More than 3100 professionals (including over 280 dentists) urge the US Congress to stop water fluoridation citing scientific evidence that fluoridation, long promoted to fight tooth decay, is ineffective and has serious health risks. See statement: http://www.fluorideaction.org/statement.august.2007.html

    Also, eleven Environmental Protection Agency employee unions representing over 7000 environmental and public health professionals called for a moratorium on drinking water fluoridation programs across the country, and have asked EPA management to recognize fluoride as posing a serious risk of causing cancer in people.

    A recent review in The Lancet describes fluoride as “an emerging neurotoxic substance” that may damage the developing brain. The National Research Council has identified fluoride as an “endocrine disrupter” that may impair thyroid function. A recent Harvard University study links fluoride to bone cancer.

    This and other little-known adverse fluoride health effects led Paul Connett, PhD to co-author, “The Case Against Fluoride: How Hazardous Waste Ended Up in Our Drinking Water and the Bad Science and Powerful Politics that Keep it There,” with James Beck, MD, PhD, professor emeritus of medical physics, University of Alberta and Spedding Micklem, DPhil, professor emeritus at Edinburgh University.

    A new study confirms infants fed formula reconstituted with fluoridated water are at greater risk of developing discolored teeth (dental fluorosis).

    Pediatrician Dr. Yolanda Whyte says, “Approximately half of the newborns and infants I see in practice are fed formula reconstituted with fluoridated water, which I find alarming since the blood-brain barrier is not even developed until 6 months of age, placing these young infants at risk for neurotoxic effects that can be severe and permanent. Parents should be warned not to give fluoridated water to babies and children, and they should know that fluoride is also present in juice and other water-reconstituted beverages. I diagnose dental fluorosis on average 5 times daily, but fluoride doesn’t only affect teeth, it can potentially affect the brain and nervous system, kidneys, bones, and other tissues in young children during their critical stages of organ development. A public awareness campaign is urgently needed.”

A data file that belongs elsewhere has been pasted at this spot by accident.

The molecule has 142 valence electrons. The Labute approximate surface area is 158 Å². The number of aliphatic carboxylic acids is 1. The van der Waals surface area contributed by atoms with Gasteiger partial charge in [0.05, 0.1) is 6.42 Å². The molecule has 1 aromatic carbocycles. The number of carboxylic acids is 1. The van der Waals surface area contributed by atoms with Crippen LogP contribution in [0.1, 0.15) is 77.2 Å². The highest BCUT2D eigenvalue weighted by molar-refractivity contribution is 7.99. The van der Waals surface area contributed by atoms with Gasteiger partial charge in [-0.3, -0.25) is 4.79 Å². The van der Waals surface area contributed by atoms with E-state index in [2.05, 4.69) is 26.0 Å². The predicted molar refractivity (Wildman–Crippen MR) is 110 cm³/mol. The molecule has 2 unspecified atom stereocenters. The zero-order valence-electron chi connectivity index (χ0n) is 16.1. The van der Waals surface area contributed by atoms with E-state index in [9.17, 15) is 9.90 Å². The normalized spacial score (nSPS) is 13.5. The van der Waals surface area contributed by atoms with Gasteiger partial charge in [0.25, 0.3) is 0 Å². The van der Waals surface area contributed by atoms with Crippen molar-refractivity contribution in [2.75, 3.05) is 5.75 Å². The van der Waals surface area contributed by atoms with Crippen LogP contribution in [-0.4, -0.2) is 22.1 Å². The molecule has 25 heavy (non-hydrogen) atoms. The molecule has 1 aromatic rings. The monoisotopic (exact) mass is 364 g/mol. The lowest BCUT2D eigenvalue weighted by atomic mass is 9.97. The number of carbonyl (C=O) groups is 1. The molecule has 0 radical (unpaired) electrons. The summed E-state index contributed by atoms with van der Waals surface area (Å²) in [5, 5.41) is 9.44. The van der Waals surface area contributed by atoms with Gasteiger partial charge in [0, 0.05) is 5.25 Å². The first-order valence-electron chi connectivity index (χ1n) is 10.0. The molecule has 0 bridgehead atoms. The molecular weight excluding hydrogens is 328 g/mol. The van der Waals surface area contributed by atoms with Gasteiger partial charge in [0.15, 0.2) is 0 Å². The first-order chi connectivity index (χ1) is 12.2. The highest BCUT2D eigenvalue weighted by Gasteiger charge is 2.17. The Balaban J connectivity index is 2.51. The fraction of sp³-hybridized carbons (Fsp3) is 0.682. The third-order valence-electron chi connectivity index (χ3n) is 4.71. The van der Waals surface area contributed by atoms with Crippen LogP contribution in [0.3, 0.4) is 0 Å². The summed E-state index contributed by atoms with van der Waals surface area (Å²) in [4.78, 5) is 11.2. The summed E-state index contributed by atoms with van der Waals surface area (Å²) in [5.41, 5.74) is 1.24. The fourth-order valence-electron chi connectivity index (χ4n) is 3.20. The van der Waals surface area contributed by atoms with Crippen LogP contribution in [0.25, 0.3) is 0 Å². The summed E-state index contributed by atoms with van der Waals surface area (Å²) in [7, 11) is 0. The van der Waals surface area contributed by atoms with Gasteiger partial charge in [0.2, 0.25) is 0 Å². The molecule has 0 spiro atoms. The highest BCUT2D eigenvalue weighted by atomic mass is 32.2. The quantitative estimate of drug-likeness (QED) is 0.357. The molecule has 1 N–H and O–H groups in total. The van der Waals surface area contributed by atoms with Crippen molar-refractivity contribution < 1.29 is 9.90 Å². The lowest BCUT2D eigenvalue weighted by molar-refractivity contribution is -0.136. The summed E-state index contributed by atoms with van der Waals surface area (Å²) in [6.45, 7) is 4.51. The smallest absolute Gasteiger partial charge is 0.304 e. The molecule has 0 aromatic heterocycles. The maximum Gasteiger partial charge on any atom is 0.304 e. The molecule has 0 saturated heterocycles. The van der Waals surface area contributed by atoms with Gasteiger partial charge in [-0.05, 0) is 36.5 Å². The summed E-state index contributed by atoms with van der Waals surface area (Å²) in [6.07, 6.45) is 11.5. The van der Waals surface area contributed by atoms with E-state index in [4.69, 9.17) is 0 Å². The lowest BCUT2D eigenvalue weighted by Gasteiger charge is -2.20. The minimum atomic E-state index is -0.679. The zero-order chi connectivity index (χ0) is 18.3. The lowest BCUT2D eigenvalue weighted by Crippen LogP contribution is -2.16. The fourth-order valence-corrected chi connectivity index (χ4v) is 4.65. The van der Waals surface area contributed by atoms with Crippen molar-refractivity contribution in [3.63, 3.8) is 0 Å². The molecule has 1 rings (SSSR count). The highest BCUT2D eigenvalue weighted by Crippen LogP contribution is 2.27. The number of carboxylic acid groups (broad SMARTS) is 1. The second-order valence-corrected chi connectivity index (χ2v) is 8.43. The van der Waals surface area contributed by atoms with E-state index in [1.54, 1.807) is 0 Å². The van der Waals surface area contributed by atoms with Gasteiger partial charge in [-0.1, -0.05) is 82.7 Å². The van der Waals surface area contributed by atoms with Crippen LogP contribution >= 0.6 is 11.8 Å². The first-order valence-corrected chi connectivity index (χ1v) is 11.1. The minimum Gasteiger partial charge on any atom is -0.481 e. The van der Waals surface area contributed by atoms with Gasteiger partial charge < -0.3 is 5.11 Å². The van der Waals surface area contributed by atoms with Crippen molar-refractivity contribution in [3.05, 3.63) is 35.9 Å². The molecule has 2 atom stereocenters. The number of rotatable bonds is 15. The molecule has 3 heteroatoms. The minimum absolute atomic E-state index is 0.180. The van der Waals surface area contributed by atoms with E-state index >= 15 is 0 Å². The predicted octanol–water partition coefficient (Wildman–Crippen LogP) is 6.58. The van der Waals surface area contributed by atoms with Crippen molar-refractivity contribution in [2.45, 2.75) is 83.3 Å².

Nobel Prize winner in Medicine, Dr. Arvid Carlsson, says, “Fluoridation is against all principles of modern pharmacology. It’s really obsolete.”

    • Steve Thoms says:

      “You use a University of Toronto study as proof that fluoridation is safe” No, I used the UofT study as ONE article….one among hundreds that I could have chosen. I specifically mentioned that there were hundreds, if not thousands of similar papers.

      “Yet Hardy Limeback, DDS, PhD, a co-author of that study, is vehemently opposed to fluoridation” Look at the dates of the two pieces. The link you provided was 10 years ago. The study I linked to was published 4 weeks ago. It seems that Dr Limeback went into a study with a preconceived notion, and was proven wrong. I respect that honesty. Whether or not he remains anti-fluoridation in the long run remains to be seen.

      “More than 3100 professionals (including over 280 dentists) urge the US Congress to stop water fluoridation citing scientific evidence that fluoridation, long promoted to fight tooth decay, is ineffective and has serious health risks”
      According to the US Bureau of Labor Statistics, there are over 150,000 licensed dentists in the United States. So your number of 280 is about 1 percent of all dentists in the United States. Not impressive.